[ntp:questions] NTP on CubieBoard

Rick Jones rick.jones2 at hp.com
Tue Oct 14 16:56:48 UTC 2014

Rob <nomail at example.com> wrote:
> Brian Inglis <Brian.Inglis at SystematicSw.ab.ca> wrote:
> > On 2014-10-14 01:30, Rob wrote:
> >> Brian Inglis <Brian.Inglis at SystematicSw.ab.ca> wrote:
> >>> The SoC implementation seems to be an AllWinner Technology A20
> >>> designed for low power mobile uses.
> >>> There is a lack of tech docs about these implementations available.
> >>> When I see low power mobile, I expect power and speed throttling,
> >>> so usability for NTP will depend on how well you can disable those
> >>> features to run with power always on.
> >>
> >> It does not really matter if the CPU is sleeping, as long as it can
> >> wakeup on an interrupt quickly and as long as there is a real time
> >> counter (e.g. a clock cycle counter) that ticks at a constant rate.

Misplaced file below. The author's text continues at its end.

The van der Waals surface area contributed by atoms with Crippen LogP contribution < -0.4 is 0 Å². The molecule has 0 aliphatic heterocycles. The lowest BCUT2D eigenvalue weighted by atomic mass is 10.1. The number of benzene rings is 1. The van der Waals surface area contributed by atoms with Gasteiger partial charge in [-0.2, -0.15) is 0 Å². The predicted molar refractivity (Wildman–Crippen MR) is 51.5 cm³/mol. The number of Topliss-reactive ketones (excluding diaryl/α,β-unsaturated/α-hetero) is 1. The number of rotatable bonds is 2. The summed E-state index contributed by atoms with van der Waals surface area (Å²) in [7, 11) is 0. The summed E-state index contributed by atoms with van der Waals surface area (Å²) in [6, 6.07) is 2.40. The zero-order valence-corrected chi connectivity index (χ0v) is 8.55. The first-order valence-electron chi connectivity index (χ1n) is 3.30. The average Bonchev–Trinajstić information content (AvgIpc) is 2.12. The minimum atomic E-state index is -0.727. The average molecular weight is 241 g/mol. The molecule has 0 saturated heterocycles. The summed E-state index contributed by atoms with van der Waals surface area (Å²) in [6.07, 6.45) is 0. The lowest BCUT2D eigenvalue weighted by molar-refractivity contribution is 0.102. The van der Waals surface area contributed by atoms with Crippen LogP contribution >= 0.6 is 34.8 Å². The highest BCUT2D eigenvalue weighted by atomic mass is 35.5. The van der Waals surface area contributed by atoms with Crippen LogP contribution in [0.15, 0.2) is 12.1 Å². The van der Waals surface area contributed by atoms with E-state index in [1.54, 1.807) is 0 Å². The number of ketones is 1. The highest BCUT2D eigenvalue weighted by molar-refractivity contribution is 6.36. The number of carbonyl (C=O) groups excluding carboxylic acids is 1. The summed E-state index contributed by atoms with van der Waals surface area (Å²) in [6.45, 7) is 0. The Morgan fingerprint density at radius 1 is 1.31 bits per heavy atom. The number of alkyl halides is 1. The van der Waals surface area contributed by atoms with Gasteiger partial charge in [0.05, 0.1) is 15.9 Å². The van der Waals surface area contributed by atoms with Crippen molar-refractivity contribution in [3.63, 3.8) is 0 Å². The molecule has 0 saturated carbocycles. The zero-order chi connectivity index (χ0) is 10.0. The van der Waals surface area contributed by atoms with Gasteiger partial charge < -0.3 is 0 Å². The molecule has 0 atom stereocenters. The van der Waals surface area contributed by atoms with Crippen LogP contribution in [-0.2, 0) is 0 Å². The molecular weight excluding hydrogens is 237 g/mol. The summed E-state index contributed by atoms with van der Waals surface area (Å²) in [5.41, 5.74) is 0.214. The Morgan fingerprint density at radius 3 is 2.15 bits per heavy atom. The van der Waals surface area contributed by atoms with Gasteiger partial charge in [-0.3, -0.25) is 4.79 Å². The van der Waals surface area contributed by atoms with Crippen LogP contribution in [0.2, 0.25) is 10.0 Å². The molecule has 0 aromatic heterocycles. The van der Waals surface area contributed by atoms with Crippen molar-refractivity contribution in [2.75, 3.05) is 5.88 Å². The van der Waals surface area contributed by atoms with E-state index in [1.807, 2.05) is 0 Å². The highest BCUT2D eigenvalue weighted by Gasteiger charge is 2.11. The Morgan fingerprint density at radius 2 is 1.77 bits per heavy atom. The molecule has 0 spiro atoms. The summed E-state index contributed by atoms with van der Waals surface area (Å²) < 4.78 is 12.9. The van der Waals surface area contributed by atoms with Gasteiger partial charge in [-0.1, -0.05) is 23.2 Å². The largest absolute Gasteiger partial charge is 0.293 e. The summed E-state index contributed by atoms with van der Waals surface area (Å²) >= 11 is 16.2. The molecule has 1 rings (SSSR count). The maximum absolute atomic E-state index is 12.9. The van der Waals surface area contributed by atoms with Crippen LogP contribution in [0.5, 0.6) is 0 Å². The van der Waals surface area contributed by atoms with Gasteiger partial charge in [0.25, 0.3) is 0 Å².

> >
> > I am not talking here about wait states, I am talking about
> > variable frequency/voltage sleep states used to conserve power.
> > The problem with sleep states is that they delay all interrupt
> > handling inconsistently and vary clock rates so ntpd will be
> > unable to estimate the system frequency drift and network delay to
> > get a reasonable offset because of high jitter.

> I would think a sleep would end when an interrupt occurs...

I think the point Brian is trying to make here is that how long it
takes to "awaken" for the interrupt can and so will vary depending on
just how "deeply asleep" the processor gets in the name of power
saving.  It may not be as "alseep" each time the interrupt
happens. Whether that matters for your specific situation will, I
suppose, depend on just how much jitter you can tolerate.

rick jones
I don't interest myself in "why." I think more often in terms of
"when," sometimes "where;" always "how much."  - Joubert
these opinions are mine, all mine; HP might not want them anyway... :)
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